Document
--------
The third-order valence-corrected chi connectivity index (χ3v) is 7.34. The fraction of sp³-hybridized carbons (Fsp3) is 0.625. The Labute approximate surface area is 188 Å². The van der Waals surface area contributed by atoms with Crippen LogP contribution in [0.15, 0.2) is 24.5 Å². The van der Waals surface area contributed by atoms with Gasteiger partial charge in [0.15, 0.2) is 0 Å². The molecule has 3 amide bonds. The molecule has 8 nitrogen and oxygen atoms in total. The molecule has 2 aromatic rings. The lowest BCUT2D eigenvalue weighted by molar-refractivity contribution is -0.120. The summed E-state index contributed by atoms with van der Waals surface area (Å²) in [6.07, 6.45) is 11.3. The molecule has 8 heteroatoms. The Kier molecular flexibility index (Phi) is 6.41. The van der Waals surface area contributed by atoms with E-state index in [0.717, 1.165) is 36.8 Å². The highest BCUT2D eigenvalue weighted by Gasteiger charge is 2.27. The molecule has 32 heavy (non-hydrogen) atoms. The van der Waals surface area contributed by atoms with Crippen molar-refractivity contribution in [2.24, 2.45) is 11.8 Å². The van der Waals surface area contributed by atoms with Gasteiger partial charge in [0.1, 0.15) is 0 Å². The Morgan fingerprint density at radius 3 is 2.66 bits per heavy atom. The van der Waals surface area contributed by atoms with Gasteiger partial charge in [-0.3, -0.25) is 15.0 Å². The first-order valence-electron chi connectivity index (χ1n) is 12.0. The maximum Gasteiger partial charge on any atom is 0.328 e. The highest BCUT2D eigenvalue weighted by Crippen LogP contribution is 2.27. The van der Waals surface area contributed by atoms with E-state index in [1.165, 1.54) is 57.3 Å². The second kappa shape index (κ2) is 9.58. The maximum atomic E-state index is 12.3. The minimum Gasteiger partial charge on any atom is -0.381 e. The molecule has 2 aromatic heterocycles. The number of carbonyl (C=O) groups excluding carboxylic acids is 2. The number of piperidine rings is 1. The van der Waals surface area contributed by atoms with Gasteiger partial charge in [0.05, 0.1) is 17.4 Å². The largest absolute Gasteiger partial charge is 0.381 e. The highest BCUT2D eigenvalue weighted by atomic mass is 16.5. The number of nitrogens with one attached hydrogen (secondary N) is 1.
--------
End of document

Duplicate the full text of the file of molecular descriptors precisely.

The third-order valence-corrected chi connectivity index (χ3v) is 7.34. The fraction of sp³-hybridized carbons (Fsp3) is 0.625. The Labute approximate surface area is 188 Å². The van der Waals surface area contributed by atoms with Crippen LogP contribution in [0.15, 0.2) is 24.5 Å². The van der Waals surface area contributed by atoms with Gasteiger partial charge in [0.15, 0.2) is 0 Å². The molecule has 3 amide bonds. The molecule has 8 nitrogen and oxygen atoms in total. The molecule has 2 aromatic rings. The lowest BCUT2D eigenvalue weighted by molar-refractivity contribution is -0.120. The summed E-state index contributed by atoms with van der Waals surface area (Å²) in [6.07, 6.45) is 11.3. The molecule has 8 heteroatoms. The Kier molecular flexibility index (Phi) is 6.41. The van der Waals surface area contributed by atoms with E-state index in [0.717, 1.165) is 36.8 Å². The highest BCUT2D eigenvalue weighted by Gasteiger charge is 2.27. The molecule has 32 heavy (non-hydrogen) atoms. The van der Waals surface area contributed by atoms with Crippen molar-refractivity contribution in [2.24, 2.45) is 11.8 Å². The van der Waals surface area contributed by atoms with Gasteiger partial charge in [0.1, 0.15) is 0 Å². The Morgan fingerprint density at radius 3 is 2.66 bits per heavy atom. The van der Waals surface area contributed by atoms with Gasteiger partial charge in [-0.3, -0.25) is 15.0 Å². The first-order valence-electron chi connectivity index (χ1n) is 12.0. The maximum Gasteiger partial charge on any atom is 0.328 e. The highest BCUT2D eigenvalue weighted by Crippen LogP contribution is 2.27. The van der Waals surface area contributed by atoms with E-state index in [1.165, 1.54) is 57.3 Å². The second kappa shape index (κ2) is 9.58. The maximum atomic E-state index is 12.3. The minimum Gasteiger partial charge on any atom is -0.381 e. The molecule has 2 aromatic heterocycles. The number of carbonyl (C=O) groups excluding carboxylic acids is 2. The number of piperidine rings is 1. The van der Waals surface area contributed by atoms with Gasteiger partial charge in [0.05, 0.1) is 17.4 Å². The largest absolute Gasteiger partial charge is 0.381 e. The highest BCUT2D eigenvalue weighted by atomic mass is 16.5. The number of nitrogens with one attached hydrogen (secondary N) is 1.